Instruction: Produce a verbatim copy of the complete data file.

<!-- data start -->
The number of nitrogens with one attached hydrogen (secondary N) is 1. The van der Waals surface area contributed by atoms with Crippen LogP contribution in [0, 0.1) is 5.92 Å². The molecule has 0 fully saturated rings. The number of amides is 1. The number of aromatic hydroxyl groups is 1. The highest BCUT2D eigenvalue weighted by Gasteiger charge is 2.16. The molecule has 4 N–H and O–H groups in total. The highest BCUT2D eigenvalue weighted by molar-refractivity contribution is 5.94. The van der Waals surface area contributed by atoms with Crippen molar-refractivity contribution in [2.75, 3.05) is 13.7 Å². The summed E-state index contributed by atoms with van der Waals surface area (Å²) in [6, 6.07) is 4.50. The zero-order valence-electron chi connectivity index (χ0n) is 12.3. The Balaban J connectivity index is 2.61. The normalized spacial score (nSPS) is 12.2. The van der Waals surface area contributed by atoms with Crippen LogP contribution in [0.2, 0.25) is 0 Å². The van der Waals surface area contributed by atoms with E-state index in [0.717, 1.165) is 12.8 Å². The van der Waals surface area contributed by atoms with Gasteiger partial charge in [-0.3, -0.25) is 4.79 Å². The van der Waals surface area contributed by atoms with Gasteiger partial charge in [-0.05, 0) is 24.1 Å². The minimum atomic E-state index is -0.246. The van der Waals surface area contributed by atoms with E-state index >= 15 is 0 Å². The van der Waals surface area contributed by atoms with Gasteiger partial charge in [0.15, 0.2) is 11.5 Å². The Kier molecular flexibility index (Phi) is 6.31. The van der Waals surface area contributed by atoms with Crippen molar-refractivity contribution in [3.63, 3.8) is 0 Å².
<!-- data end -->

The number of nitrogens with one attached hydrogen (secondary N) is 1. The van der Waals surface area contributed by atoms with Crippen LogP contribution in [0, 0.1) is 5.92 Å². The molecule has 0 fully saturated rings. The number of amides is 1. The number of aromatic hydroxyl groups is 1. The highest BCUT2D eigenvalue weighted by Gasteiger charge is 2.16. The molecule has 4 N–H and O–H groups in total. The highest BCUT2D eigenvalue weighted by molar-refractivity contribution is 5.94. The van der Waals surface area contributed by atoms with Crippen molar-refractivity contribution in [2.75, 3.05) is 13.7 Å². The summed E-state index contributed by atoms with van der Waals surface area (Å²) in [6, 6.07) is 4.50. The zero-order valence-electron chi connectivity index (χ0n) is 12.3. The Balaban J connectivity index is 2.61. The normalized spacial score (nSPS) is 12.2. The van der Waals surface area contributed by atoms with Crippen LogP contribution in [0.2, 0.25) is 0 Å². The van der Waals surface area contributed by atoms with E-state index in [0.717, 1.165) is 12.8 Å². The van der Waals surface area contributed by atoms with Gasteiger partial charge in [-0.3, -0.25) is 4.79 Å². The van der Waals surface area contributed by atoms with Gasteiger partial charge in [-0.05, 0) is 24.1 Å². The minimum atomic E-state index is -0.246. The van der Waals surface area contributed by atoms with E-state index >= 15 is 0 Å². The van der Waals surface area contributed by atoms with Gasteiger partial charge in [0.15, 0.2) is 11.5 Å². The Kier molecular flexibility index (Phi) is 6.31. The van der Waals surface area contributed by atoms with Crippen molar-refractivity contribution in [3.63, 3.8) is 0 Å².